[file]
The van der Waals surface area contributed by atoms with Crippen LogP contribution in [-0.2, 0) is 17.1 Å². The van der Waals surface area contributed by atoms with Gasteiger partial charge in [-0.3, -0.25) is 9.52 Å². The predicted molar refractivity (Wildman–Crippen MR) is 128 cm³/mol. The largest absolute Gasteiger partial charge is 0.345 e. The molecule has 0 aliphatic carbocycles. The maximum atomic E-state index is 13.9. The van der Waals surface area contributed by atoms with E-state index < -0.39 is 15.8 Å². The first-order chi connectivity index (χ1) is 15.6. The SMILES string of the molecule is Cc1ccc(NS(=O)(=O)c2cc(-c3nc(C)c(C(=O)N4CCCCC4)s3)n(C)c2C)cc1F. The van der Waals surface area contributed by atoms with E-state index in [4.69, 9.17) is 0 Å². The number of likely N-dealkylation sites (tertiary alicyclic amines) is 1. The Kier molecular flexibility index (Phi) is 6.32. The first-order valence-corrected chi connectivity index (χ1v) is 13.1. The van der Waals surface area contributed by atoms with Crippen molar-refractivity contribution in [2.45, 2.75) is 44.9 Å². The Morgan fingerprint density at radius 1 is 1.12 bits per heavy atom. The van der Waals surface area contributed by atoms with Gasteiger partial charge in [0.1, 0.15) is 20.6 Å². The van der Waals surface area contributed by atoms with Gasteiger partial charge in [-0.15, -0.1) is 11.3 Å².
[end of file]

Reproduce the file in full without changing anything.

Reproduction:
The van der Waals surface area contributed by atoms with Crippen LogP contribution in [-0.2, 0) is 17.1 Å². The van der Waals surface area contributed by atoms with Gasteiger partial charge in [-0.3, -0.25) is 9.52 Å². The predicted molar refractivity (Wildman–Crippen MR) is 128 cm³/mol. The largest absolute Gasteiger partial charge is 0.345 e. The molecule has 0 aliphatic carbocycles. The maximum atomic E-state index is 13.9. The van der Waals surface area contributed by atoms with E-state index < -0.39 is 15.8 Å². The first-order chi connectivity index (χ1) is 15.6. The SMILES string of the molecule is Cc1ccc(NS(=O)(=O)c2cc(-c3nc(C)c(C(=O)N4CCCCC4)s3)n(C)c2C)cc1F. The van der Waals surface area contributed by atoms with E-state index in [4.69, 9.17) is 0 Å². The number of likely N-dealkylation sites (tertiary alicyclic amines) is 1. The Kier molecular flexibility index (Phi) is 6.32. The first-order valence-corrected chi connectivity index (χ1v) is 13.1. The van der Waals surface area contributed by atoms with Crippen molar-refractivity contribution in [2.45, 2.75) is 44.9 Å². The Morgan fingerprint density at radius 1 is 1.12 bits per heavy atom. The van der Waals surface area contributed by atoms with Gasteiger partial charge in [0.1, 0.15) is 20.6 Å². The van der Waals surface area contributed by atoms with Gasteiger partial charge in [-0.15, -0.1) is 11.3 Å².